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THE BIG 360

Contemplation

Death seems to prompt us to think about life as surely as hunger makes us think about food.  When death comes near in any way, it leads us to question a good many things.

Part of the challenge in this system is getting the question right.

The daily news brims with tragedies of all proportions, from the untimely demise of the lone celebrity to the mass demise of relative unknowns. We meet our respective ends by means ranging from the self-inflicted to the unforeseen, from heroic to ignominious, but all under circumstances common to mankind.

The question is never whether we will die. Most may even ask why we die at some point, but to many, even that seems rhetorical.  The question regarding death comes down to when and how. We can agonize over it and rationalize it any other way we wish, but “when and how” is the most widely played guessing game on the planet. And the answer arrives as surely as the sunrise for us all.

What is a eulogy, usually? For the vast majority who haven’t completed an autobiography, it’s most often a hastily composed single-sided sheet of paper filled with a handful of disjointed and superficial scraps of our lives extracted from the traumatized minds of our loved ones and maybe from those jumbled files we’d been meaning to organize for years. The thread that strings those scraps together may be little more than the personal memories and sensibilities of the decedent’s best friend, asked after-the-fact to deliver the final message to a half-full room of grief-stricken and semi-aware survivors bound to not hear or remember much of what was said in any case .

Though it’s a romantic notion, is it a good idea to shape our lives around that? If death does make us focus on living, why does living, truly living, help us not to focus on dying?

Of course, the real import of a eulogy is more than the obligatory itemization of what we did while alive, though it often seems to boil down to that, if we fail to listen searchingly. The sometimes tedious recounting of attributes, qualities, activities and accomplishments of the departed are more accurately an attempt to sum up why a person lived.  The items are the breadcrumb trail leading us to a realization of the decedent’s chosen reason for existing.

It’s worth noting that mourners aren’t always the only ones at the viewing. Some folks come just to make certain the decedent is really dead. Whether beloved or reviled, the name we make for ourselves while we live, our reputation, is the only thing we can possess that we cannot lose when we die or will to someone else.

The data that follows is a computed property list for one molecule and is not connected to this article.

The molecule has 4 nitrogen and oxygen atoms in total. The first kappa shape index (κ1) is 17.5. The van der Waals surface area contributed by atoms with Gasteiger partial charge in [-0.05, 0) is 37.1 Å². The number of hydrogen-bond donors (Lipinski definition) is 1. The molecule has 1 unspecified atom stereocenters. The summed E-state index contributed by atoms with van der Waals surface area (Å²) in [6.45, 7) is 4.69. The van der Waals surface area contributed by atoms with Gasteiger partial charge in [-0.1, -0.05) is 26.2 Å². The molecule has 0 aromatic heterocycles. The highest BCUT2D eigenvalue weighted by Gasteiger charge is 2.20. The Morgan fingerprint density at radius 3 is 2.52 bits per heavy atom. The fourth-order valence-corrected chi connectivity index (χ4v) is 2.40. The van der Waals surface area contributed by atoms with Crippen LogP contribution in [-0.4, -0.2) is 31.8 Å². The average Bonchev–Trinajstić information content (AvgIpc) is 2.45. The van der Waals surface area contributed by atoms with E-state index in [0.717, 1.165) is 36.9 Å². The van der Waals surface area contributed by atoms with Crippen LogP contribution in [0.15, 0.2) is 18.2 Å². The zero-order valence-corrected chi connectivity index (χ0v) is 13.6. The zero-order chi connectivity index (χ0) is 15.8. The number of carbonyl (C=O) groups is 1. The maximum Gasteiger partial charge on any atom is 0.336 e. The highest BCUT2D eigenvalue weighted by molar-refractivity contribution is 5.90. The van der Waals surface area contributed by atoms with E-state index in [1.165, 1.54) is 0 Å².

A wise man wrote, “A name is better than good oil, and the day of death than the day of one’s being born. Better is it to go to the house of mourning than to go to the banquet house, because that is the end of all mankind; and the one alive should take [it] to his heart.”  (Ecclesiastes 7:1, 2)

We’re born a blank slate, without a reputation, buck naked amidst a cadre of folk all wondering who and what we’ll turn out to be.

Contrastingly, no one has to wonder, the story is finished as our remains and reputation are stuffed into our best suit and put on display for all to inspect one last time.  It is at that point, over the course of just a few days, when we get “The Big 360º Assessment,” compiled mentally and filed away by everyone we’ve ever known.

Rather than living for that half-sheet of scribbled notes that someone else will jot down in the fleeting hours before our interment, shouldn’t we start living our own mental, emotional and spiritual 360º right now?  We won’t have to morbidly agonize over why, how or even when we will die if we’re focused today and every day on living our “why” and choosing our “how.”

Are we getting the questions right?  Planning for the inevitable makes tremendous sense. Living for the inevitable is not only unnecessary, it may become mentally, emotionally and even spiritually counterproductive.

There are some simple techniques to help us focus on strategies for effective living rather than focusing on daily composing some stirring eulogy.

If we work at strategies for living, “The Big 360” will take care of itself.

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Copyright Robert D. Jones 2013 – All Rights Reserved
Follow Rob on Twitter  @nuClusiv

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